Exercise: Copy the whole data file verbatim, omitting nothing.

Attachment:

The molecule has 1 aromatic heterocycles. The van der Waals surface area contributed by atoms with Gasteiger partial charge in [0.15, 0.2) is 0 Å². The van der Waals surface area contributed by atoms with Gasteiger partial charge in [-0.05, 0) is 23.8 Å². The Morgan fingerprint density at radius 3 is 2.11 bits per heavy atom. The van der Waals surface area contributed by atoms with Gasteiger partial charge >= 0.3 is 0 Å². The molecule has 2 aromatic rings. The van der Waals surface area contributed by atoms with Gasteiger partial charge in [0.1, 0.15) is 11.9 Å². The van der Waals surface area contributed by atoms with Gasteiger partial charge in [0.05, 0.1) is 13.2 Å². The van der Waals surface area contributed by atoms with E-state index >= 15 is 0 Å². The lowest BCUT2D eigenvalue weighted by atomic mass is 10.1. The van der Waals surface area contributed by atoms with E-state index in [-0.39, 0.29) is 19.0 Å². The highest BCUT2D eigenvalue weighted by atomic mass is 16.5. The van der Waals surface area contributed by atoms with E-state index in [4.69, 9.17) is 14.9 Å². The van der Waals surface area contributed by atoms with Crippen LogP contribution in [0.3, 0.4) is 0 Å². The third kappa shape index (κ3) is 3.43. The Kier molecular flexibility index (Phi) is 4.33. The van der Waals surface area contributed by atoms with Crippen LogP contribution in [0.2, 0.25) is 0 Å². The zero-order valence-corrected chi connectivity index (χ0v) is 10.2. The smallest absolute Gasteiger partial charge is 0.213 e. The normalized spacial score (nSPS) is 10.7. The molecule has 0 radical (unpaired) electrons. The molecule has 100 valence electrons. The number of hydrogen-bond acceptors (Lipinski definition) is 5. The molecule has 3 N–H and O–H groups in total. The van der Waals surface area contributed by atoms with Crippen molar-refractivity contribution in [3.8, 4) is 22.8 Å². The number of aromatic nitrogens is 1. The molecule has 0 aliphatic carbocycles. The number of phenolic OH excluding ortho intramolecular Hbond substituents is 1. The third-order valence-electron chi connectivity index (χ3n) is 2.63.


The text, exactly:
The molecule has 1 aromatic heterocycles. The van der Waals surface area contributed by atoms with Gasteiger partial charge in [0.15, 0.2) is 0 Å². The van der Waals surface area contributed by atoms with Gasteiger partial charge in [-0.05, 0) is 23.8 Å². The Morgan fingerprint density at radius 3 is 2.11 bits per heavy atom. The van der Waals surface area contributed by atoms with Gasteiger partial charge >= 0.3 is 0 Å². The molecule has 2 aromatic rings. The van der Waals surface area contributed by atoms with Gasteiger partial charge in [0.1, 0.15) is 11.9 Å². The van der Waals surface area contributed by atoms with Gasteiger partial charge in [0.05, 0.1) is 13.2 Å². The van der Waals surface area contributed by atoms with E-state index >= 15 is 0 Å². The lowest BCUT2D eigenvalue weighted by atomic mass is 10.1. The van der Waals surface area contributed by atoms with E-state index in [-0.39, 0.29) is 19.0 Å². The highest BCUT2D eigenvalue weighted by atomic mass is 16.5. The van der Waals surface area contributed by atoms with E-state index in [4.69, 9.17) is 14.9 Å². The van der Waals surface area contributed by atoms with Crippen LogP contribution in [0.3, 0.4) is 0 Å². The third kappa shape index (κ3) is 3.43. The Kier molecular flexibility index (Phi) is 4.33. The van der Waals surface area contributed by atoms with Crippen LogP contribution in [0.2, 0.25) is 0 Å². The zero-order valence-corrected chi connectivity index (χ0v) is 10.2. The smallest absolute Gasteiger partial charge is 0.213 e. The normalized spacial score (nSPS) is 10.7. The molecule has 0 radical (unpaired) electrons. The molecule has 100 valence electrons. The number of hydrogen-bond acceptors (Lipinski definition) is 5. The molecule has 3 N–H and O–H groups in total. The van der Waals surface area contributed by atoms with Crippen molar-refractivity contribution in [3.8, 4) is 22.8 Å². The number of aromatic nitrogens is 1. The molecule has 0 aliphatic carbocycles. The number of phenolic OH excluding ortho intramolecular Hbond substituents is 1. The third-order valence-electron chi connectivity index (χ3n) is 2.63.